I think that sometimes people get in over their heads or get desperate, and decide to start doing crazy discounts just to move inventory that has been laying on their shelves. I wish someone would tell them NOT to do this because in the long run they will just eventually loose more money and go out of business.

Maximus1000




msg:4237720
 5:27 am on Dec 2, 2010 (gmt 0)

sorry in my post above I meant to say "the rules set forth by the manufacturers" instead of companies

buckworks




msg:4237727
 6:20 am on Dec 2, 2010 (gmt 0)

Zappos is plenty competitive without playing the coupon game:

Many online sites may claim to have Zappos.com coupons, but the truth is Zappos.com does not offer coupons or promotion codes.


[zappos.com...]

Kufu




msg:4237937
 5:11 pm on Dec 2, 2010 (gmt 0)

Then they cheap-out on promoting it.


I come across this all the time. People are hesitant to spend money on SEO or even PPC. The problem is that with such services, especially SEO, they don't get a tangible work-product in return for their money, at least not right away. They have to pay for the work, wait a while and then start seeing the results. This is different than paying $10,000.00 for a website, and see its progression as the developer works it to completion.

Demaestro




msg:4237941
 5:19 pm on Dec 2, 2010 (gmt 0)

A lot of companies are willing to offer these coupons at a loss and put the costs against their marketing budget.

Typically they aren't trying to make 1 sale per coupon.... they are hoping to make 1 repeat customer per coupon.

Factor in the redemption rates and use some smart tactics and these can work out really well for companies.

One tactic to minimize the costs, for example would be a cleaning company offers a $80 coupon for $40 but their cheapest service is $120, so even if they only get $18 from the $80 coupon they will still get another $40 on the cheapest service which means they get close to $60 for a $120 service... not too bad... if they can retain the customer even better.

wheel




msg:4237948
 5:33 pm on Dec 2, 2010 (gmt 0)

Typically they aren't trying to make 1 sale per coupon.... they are hoping to make 1 repeat customer per coupon.

I'm not ecommerce anymore, but the idea of repeat customers is a given in my industry. In fact it's common to build up a large client base then basically retire. Once someone has some many thousands of clients in my business, the repeat business is steady enough to live off of with no further advertising or promotion.

Despite the fact that I make money from each sale, there's definitely a long term value as well to each client.

Webwork




msg:4237950
 5:39 pm on Dec 2, 2010 (gmt 0)

One of the "getting your money's worth" moments at PubCon LV 2010 was when a speaker in the coupon business provided a brief overview of the best ways or reasons for "~doing coupons": Excess inventory? Coupon. Slow season? Coupon. Brand loyalty reinforcement / customer retention. (Buy product. Get coupon for next purchase.) Coupon. Etc.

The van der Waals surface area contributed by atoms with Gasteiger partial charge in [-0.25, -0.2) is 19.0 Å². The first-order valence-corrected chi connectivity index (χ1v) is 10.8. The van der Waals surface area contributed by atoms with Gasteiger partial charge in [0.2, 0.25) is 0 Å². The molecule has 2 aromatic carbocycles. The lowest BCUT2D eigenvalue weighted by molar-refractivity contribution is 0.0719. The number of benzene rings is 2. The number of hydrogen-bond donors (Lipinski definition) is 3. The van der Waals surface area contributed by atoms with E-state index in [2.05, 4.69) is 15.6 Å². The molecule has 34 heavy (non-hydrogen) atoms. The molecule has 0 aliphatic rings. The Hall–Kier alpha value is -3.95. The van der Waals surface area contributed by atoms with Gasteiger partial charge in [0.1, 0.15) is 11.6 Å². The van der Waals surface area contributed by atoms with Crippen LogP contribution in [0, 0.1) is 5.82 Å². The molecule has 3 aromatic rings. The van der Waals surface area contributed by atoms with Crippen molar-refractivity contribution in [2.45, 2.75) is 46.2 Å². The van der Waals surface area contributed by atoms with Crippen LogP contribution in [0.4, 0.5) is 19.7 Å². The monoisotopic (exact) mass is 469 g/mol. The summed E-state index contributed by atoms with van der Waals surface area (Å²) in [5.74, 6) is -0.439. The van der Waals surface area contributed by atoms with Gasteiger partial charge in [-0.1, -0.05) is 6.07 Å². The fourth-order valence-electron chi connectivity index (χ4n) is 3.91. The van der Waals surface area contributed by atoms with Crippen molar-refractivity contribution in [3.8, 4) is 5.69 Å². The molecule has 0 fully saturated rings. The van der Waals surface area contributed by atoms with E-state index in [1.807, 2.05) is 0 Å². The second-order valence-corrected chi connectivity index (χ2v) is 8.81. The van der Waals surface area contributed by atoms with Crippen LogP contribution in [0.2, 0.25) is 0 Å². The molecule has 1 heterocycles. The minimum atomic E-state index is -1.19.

I don't recall him being overly impressed with coupons as a (loyal/repeat) customer acquisition strategy, i.e., if that's what you're thinking will be the benefit the data doesn't support the inference.

I guess like everything else in business it's a case of "test . . test . . test", all the while probably "testing assumptions" - like "will this work as a customer acquisition strategy" or will most "coupon customers" be one-timers - and hopefully not going broke in the process. :-/.

Demaestro




msg:4237955
 5:53 pm on Dec 2, 2010 (gmt 0)

if that's what you're thinking will be the benefit the data doesn't support the inference.


Perhaps not but the reason for my example is one of my clients did exactly that for a brick and mortar cleaning company. They sold over 700 coupons and had to hire new staff for all the bookings. It was about 8 months ago and the coupons still trickle in and they have signed up a lot of contracts for weekly/monthly cleaning services.

A fringe example for sure, but I think it shows that different business models can benefit in different ways from these coupon sites. Some business models may not be able to benefit at all from them.

I guess like everything else in business it's a case of "test . . test . . test", all the while probably "testing assumptions"


Totally agree... be creative, but be mindful of your liability.

julinho




msg:4238006
 7:38 pm on Dec 2, 2010 (gmt 0)

So, what is Google looking at?
[webmasterworld.com...]
[online.wsj.com...]

jecasc




msg:4238031
 8:53 pm on Dec 2, 2010 (gmt 0)

I somehow have my doubts that you can turn those bargain hunters from groupon or other coupon sites into repeat customers. I think it is more likely they will simply look for the next bargain elsewhere when they need to order again.

jsinger




msg:4238054
 10:13 pm on Dec 2, 2010 (gmt 0)

At the very peak of that asinine late 90s Beanie Baby craze, a local gift shop got a lot of publicity by loudly announcing they were discontinuing selling them.

The shop sold tons of beanies, but their core business had been utterly disrupted by callers (often little kids) wanting to know whether the latest hot beanie was in stock. Phones rang all day. The shop's loyal clientele wanted higher end statuary and the like and there was often no clerk available to wait on them.

It was a brilliant move by the shop to drop the disruptive beanies which would go the way of the pet rock a year later.

Around that same time McDonalds gave away mini-beanies. There was a limit on how many a customer could get. So people would buy a happy meal or two, get the beanies, and circle around the drive-in... again and again. Many hoped to sell them on Ebay.

I made the mistake of trying to grab a quick bite during that riot. I was infuriated by the disruption the beanie promotion caused.

This is the sort of disruption some Groupon sellers will face. And yes, many of the unwashed coupon crowd will move on to the next one-shot bargain.

---
Am I the only one here old enough to remember when trading stamps were huge in marketing in the mid-60s? (Top Value, S&H Green Stamps, Plaid Stamps etc). A forgotten fad now. At their peak they were far hotter than Groupon.

burcot




msg:4238094
 11:19 pm on Dec 2, 2010 (gmt 0)

Most of the coupon sites I see don't even have a valid coupon/discount to offer. The page title might be - "Zappos discount coupons" the content is something like this...Click to View Zappos Deals, when you click the link the cookie is fired.